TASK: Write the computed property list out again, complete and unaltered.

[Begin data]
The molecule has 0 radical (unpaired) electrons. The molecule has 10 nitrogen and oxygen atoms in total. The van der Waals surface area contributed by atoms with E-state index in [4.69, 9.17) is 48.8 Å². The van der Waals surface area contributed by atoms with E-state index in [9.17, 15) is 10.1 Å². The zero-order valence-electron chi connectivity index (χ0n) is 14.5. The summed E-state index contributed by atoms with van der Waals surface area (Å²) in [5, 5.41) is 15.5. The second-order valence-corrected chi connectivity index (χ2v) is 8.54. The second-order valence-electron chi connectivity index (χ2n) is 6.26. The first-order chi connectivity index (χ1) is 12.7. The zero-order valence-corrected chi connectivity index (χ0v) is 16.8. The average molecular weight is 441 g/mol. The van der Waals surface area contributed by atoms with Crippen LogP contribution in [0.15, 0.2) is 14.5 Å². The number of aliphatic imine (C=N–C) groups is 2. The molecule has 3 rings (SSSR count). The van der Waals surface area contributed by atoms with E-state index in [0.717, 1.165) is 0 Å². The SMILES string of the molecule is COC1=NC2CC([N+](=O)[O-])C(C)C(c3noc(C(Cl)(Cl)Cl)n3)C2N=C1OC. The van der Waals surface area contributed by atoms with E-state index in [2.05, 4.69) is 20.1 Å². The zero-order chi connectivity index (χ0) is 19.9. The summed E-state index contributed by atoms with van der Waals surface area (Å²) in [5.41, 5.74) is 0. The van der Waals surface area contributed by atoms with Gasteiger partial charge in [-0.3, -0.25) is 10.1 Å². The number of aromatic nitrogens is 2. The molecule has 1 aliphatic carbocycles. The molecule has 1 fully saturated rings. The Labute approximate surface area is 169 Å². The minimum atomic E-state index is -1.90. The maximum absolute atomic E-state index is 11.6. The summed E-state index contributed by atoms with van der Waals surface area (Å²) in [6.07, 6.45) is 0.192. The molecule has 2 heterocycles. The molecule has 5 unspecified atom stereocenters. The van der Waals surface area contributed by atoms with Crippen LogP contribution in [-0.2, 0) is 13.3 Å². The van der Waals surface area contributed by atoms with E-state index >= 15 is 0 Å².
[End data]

The molecule has 0 radical (unpaired) electrons. The molecule has 10 nitrogen and oxygen atoms in total. The van der Waals surface area contributed by atoms with E-state index in [4.69, 9.17) is 48.8 Å². The van der Waals surface area contributed by atoms with E-state index in [9.17, 15) is 10.1 Å². The zero-order valence-electron chi connectivity index (χ0n) is 14.5. The summed E-state index contributed by atoms with van der Waals surface area (Å²) in [5, 5.41) is 15.5. The second-order valence-corrected chi connectivity index (χ2v) is 8.54. The second-order valence-electron chi connectivity index (χ2n) is 6.26. The first-order chi connectivity index (χ1) is 12.7. The zero-order valence-corrected chi connectivity index (χ0v) is 16.8. The average molecular weight is 441 g/mol. The van der Waals surface area contributed by atoms with Crippen LogP contribution in [0.15, 0.2) is 14.5 Å². The number of aliphatic imine (C=N–C) groups is 2. The molecule has 3 rings (SSSR count). The van der Waals surface area contributed by atoms with E-state index in [0.717, 1.165) is 0 Å². The SMILES string of the molecule is COC1=NC2CC([N+](=O)[O-])C(C)C(c3noc(C(Cl)(Cl)Cl)n3)C2N=C1OC. The van der Waals surface area contributed by atoms with E-state index in [2.05, 4.69) is 20.1 Å². The zero-order chi connectivity index (χ0) is 19.9. The summed E-state index contributed by atoms with van der Waals surface area (Å²) in [5.41, 5.74) is 0. The van der Waals surface area contributed by atoms with Gasteiger partial charge in [-0.3, -0.25) is 10.1 Å². The number of aromatic nitrogens is 2. The molecule has 1 aliphatic carbocycles. The molecule has 1 fully saturated rings. The Labute approximate surface area is 169 Å². The minimum atomic E-state index is -1.90. The maximum absolute atomic E-state index is 11.6. The summed E-state index contributed by atoms with van der Waals surface area (Å²) in [6.07, 6.45) is 0.192. The molecule has 2 heterocycles. The molecule has 5 unspecified atom stereocenters. The van der Waals surface area contributed by atoms with Crippen LogP contribution in [-0.2, 0) is 13.3 Å². The van der Waals surface area contributed by atoms with E-state index >= 15 is 0 Å².